This hits close to me as a possible reason why I could never get good at solving geometry problems, solid geometry especially. Most problems would be trivial when one assumes specific preconditions, but my mind was always wandering around, looking at all potential sides of a problem and I could never solve anything. To quote the author from my particular pov:

    a problem has multiple potential causes, and you have every reason to believe in one of them, even though another is secretly responsible.
Reminds me that I need to pick up a book and re-learn the damn thing. It really saddens me that I suck at geometry.


I think you should try looking at geometry more like a creation initially then a problem. In this manner you can see assumptions as just building up more simple worlds with those constraints. I have found this view helps when teaching geometry as it empowers the mind.


This is surprising.

Russian geometry problems, as I remember them, required creative thinking, which seem to be exactly the opposite to what you are describing.


I don't understand how anyone could have ever thought "justified true belief" was a good definition of knowledge, since the question of "what constitutes justified belief?" is muddier than the question "what constitutes knowledge?" in the first place. Further, even without considering such absurd situations as a real cow hiding behind a fake cow, if you see something that, based on its appearance, almost certainly is a cow, the near certainty doesn't change into absolute certainty just because what appears to be a cow is in fact a cow.


As usual, science has a more practical take on this. Occam's Razor says that if you see a cow shape and hear a cow sound coming from that direction, the most likely explanation is that you're seeing a cow. It retains the possibility this isn't true; the belief can be falsified in several ways: by examining the cow more closely, by the real cow walking out from being the fake one, etc.

I think it follows that we never absolutely "know" something. We asymptotically approach knowledge. The scientific method is a way of approaching truth.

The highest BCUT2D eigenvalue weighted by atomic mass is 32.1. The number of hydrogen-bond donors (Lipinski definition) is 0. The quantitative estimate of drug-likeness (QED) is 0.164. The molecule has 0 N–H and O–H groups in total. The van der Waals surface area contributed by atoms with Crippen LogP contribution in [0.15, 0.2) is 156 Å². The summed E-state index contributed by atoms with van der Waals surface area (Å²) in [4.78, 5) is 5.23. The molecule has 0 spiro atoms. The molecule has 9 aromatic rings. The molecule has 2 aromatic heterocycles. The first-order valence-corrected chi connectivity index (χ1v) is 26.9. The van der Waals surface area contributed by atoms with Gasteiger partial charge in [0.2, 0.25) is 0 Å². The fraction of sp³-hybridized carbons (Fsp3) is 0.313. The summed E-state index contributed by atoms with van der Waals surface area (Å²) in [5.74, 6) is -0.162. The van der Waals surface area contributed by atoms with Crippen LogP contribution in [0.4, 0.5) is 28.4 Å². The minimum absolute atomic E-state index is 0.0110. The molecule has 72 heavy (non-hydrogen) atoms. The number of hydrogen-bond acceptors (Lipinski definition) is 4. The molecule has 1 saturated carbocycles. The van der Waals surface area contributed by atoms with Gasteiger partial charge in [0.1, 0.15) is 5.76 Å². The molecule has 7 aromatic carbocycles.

Somehow, the examples all sound more like a quality and/or testing issue. The workflow seems prone to people rebasing to a buggy state and at that point, in a non-trivial system, all bets are basically off. Basically I need to be able to have a "JTB" about a pull request having undergone enough review and testing before being merged on the master that it doesn't introduce such glaring regressions as cited in the examples. If that cannot be ensured, I'm setting myself up for one goose chase after the other...


I don't think the example of checking in someone else's bug is a very good one. If I checked in something that had code from other people I would see it very easily, and if I did not think there was any way my code should have affected the autocomplete then I would assume the code I checked in which was not mine broke the autocomplete.

Matching it to the example of the papier mache cow doesn't really work because the papier mache cow hides the real cow but it is very easy to see that your code was also checked in with other people's code.


It might be true that even though I have a JTB about something I might be wrong.

Nevertheless, I think It would be resonable to act upon a JTB as it it was true. For all effects it is true to the best of my knowledge. This does not mean I shun down new information that might make me to change my JTB.

And if having a JTB is not knowledge, what is? What can we know? We can always imagine a world where even our most firm JTB might be false. If a JTB is not a good case to use the word knowledge I don't know what is


I learned this word, but I'm scared and wondered by it every time. I think it fits here. There is two worlds: believed and true. And when they merge it's called "peripeteia"


I read the Wikipedia's entry. It seems that it could be better explained as a "plot twist": when your confidence in an outcome is overturned, for better or worse.


Peripeteia in modern Greek means simply "adventure".


Always bemused and not a little confused that anyone (most notably, Americans) still spend so much time and energy on analytical philosophy [and its Quine-y assertions about semantics] so many decades after its sort of formal semantics collapsed as a useful way of analyzing natural language.

Linguistics (not to mention, comp lit or continental philosophy) departments have an order of magnitude more to say about meaning in natural language and have had for... decades and decades.

I just don't get it.


I don't like this approach. If everyone were to approach a problem with this mentality it would conjure doubt in the entire process. Nothing would ever get done. Question: "how do we know if anything exists?" <--(an extreme example). Answer: "well we don't but it doesn't help us with the realities of the problem at hand." I think this idea introduces confusion and does more harm than good, in my opinion.